7 years ago
 

Great way to search yet five big challenges for door-to-door site Zoombu

I am a sucker for a new way to do online travel search.
In a recent post Four types of non-destination based search and what it means for online travel I thought I had captured all of the new ways to do search and discovery online.
After a conversation recently with Rachel Armitage co-founder and director of UK startup Zoombu, I discovered a new type of search – the complete end to end trip search.
[Tnooz first view post on Zoombu launch  is here]
What is Zoombu
Zoombu’s call above the noise of online travel search is that they provide a door to door vision of a trip from origin to destination including all options – taxi, metro, shuttle bus, car hire, trains, ferry, flights with integrated timetables and pricing.  Armitage calls it “multimodal door-to-door search”.  Means a consumer can get a view of all of the different choices in getting from A-B and as well as the full cost.
I did a test run search on Zoombu for a trip from Oxford in England to Reims in the Champagne region of France. Here are three of the results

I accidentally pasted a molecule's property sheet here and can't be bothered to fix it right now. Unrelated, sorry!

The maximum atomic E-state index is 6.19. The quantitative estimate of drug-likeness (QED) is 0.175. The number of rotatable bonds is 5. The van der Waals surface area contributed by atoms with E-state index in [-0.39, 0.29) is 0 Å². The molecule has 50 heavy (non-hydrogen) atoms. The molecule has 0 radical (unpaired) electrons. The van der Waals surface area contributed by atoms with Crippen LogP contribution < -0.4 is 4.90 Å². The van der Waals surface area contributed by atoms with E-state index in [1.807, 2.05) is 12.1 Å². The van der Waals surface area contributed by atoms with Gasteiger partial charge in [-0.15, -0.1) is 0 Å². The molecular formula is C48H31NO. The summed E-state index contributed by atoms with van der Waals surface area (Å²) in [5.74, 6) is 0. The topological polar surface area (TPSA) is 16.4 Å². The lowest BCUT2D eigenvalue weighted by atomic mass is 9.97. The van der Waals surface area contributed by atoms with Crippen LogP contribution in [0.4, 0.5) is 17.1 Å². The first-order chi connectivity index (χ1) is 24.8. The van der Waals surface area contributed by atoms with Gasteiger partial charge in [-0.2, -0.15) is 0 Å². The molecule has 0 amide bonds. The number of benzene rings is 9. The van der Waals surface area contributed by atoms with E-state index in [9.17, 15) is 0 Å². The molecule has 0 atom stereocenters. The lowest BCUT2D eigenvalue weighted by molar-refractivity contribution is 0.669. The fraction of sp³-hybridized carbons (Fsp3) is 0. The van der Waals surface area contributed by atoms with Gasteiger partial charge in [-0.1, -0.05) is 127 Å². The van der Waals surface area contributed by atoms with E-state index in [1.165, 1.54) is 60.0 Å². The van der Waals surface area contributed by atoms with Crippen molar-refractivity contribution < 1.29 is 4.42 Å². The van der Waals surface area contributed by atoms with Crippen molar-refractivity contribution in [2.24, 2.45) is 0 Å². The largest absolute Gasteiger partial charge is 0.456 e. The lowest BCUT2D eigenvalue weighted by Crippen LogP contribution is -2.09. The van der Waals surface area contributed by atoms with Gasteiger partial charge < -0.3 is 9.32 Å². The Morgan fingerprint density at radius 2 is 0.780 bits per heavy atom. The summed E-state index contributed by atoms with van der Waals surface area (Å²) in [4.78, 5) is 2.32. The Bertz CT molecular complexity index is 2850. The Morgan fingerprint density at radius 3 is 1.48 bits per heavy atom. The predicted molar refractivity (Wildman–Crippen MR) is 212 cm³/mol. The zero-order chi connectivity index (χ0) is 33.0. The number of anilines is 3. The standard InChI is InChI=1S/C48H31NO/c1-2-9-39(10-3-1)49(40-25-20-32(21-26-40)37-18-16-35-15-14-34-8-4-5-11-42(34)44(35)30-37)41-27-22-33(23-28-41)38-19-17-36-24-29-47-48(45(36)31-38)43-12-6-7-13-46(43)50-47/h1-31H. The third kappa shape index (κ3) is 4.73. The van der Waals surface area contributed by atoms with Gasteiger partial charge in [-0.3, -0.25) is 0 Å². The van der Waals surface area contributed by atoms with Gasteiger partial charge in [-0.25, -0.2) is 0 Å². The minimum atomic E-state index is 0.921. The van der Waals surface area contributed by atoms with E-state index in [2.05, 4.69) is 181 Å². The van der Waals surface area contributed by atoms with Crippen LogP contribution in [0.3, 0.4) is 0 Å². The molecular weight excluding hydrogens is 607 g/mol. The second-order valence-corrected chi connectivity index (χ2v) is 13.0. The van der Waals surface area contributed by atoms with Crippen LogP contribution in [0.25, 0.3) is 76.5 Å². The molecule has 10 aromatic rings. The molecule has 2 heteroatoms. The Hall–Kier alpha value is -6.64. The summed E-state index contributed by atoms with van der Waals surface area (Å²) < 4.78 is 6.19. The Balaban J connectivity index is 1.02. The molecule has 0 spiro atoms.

By ferry
For a car-ferry across the English Channel-car journey thje cost is £219 and takes about 11 hours
By train
Taking trains all the way is more expensive (£253) and has more connections, but only takes seven or so hours
By plane
Flying is somewhere inbetween, costing £227 but takes around the same time as the ferry (10.5 hours).
In this case taking the train is the winner (assuming I don’t want/need to have my car with me).
For more refinement I can order search by time, cost and – if the Greenie in me dominates – by carbon footprint.
Zoombu is the first place I have seen this. The ability to compare cost, timing and connections using different modes of transport.
In the past consumers have had to figure out all of the in betweens and connections for themselves.
OTAs have been offering transfers for years but have not integrated it into a full travel time line search result.
Metasearch sites have been connecting inventory that might not be available on OTAs (such as some LCCs) but they have not been showing non-air options (ferry, train).
Where did they come from?
Zoombu is a classic European start-up.  Armitage and co-founder Alistair Hann are artificial intelligence academics that raised attention through winning an Oxford seedcamp competition.
In Dec 2009 they raised a funding round from the Saïd Business School Venture Fund. This has provided Zoombu with runway “well through to the end of 2010 and beyond”, according to Armitage.
Zoombu’s six full time staff are focusing their energies on the dual challenge of building the engine and access timetable and fare information.